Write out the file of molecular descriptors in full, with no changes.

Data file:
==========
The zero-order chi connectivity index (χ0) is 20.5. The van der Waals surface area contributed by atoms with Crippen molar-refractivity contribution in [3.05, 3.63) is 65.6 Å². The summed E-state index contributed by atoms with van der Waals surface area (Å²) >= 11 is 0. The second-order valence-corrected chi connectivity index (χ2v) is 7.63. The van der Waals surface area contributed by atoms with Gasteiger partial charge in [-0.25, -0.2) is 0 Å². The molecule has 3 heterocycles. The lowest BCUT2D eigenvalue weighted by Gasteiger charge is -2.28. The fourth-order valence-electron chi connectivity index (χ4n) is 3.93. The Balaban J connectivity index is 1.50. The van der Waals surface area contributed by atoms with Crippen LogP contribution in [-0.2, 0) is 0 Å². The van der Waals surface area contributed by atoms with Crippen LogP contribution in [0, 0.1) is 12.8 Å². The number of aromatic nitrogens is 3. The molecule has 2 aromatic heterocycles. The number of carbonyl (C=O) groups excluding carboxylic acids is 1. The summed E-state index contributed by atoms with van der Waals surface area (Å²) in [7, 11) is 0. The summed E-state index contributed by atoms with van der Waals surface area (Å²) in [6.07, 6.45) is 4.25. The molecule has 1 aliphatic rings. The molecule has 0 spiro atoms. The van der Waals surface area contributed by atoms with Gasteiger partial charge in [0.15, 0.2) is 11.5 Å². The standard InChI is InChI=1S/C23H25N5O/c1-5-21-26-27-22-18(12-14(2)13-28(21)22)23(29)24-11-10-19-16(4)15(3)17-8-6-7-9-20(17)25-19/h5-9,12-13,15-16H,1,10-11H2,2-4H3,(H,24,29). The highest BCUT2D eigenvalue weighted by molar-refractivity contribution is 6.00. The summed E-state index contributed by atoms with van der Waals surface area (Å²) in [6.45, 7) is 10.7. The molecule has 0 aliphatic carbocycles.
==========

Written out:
The zero-order chi connectivity index (χ0) is 20.5. The van der Waals surface area contributed by atoms with Crippen molar-refractivity contribution in [3.05, 3.63) is 65.6 Å². The summed E-state index contributed by atoms with van der Waals surface area (Å²) >= 11 is 0. The second-order valence-corrected chi connectivity index (χ2v) is 7.63. The van der Waals surface area contributed by atoms with Gasteiger partial charge in [-0.25, -0.2) is 0 Å². The molecule has 3 heterocycles. The lowest BCUT2D eigenvalue weighted by Gasteiger charge is -2.28. The fourth-order valence-electron chi connectivity index (χ4n) is 3.93. The Balaban J connectivity index is 1.50. The van der Waals surface area contributed by atoms with Crippen LogP contribution in [-0.2, 0) is 0 Å². The van der Waals surface area contributed by atoms with Crippen LogP contribution in [0, 0.1) is 12.8 Å². The number of aromatic nitrogens is 3. The molecule has 2 aromatic heterocycles. The number of carbonyl (C=O) groups excluding carboxylic acids is 1. The summed E-state index contributed by atoms with van der Waals surface area (Å²) in [7, 11) is 0. The summed E-state index contributed by atoms with van der Waals surface area (Å²) in [6.07, 6.45) is 4.25. The molecule has 1 aliphatic rings. The molecule has 0 spiro atoms. The van der Waals surface area contributed by atoms with Gasteiger partial charge in [0.15, 0.2) is 11.5 Å². The standard InChI is InChI=1S/C23H25N5O/c1-5-21-26-27-22-18(12-14(2)13-28(21)22)23(29)24-11-10-19-16(4)15(3)17-8-6-7-9-20(17)25-19/h5-9,12-13,15-16H,1,10-11H2,2-4H3,(H,24,29). The highest BCUT2D eigenvalue weighted by molar-refractivity contribution is 6.00. The summed E-state index contributed by atoms with van der Waals surface area (Å²) in [6.45, 7) is 10.7. The molecule has 0 aliphatic carbocycles.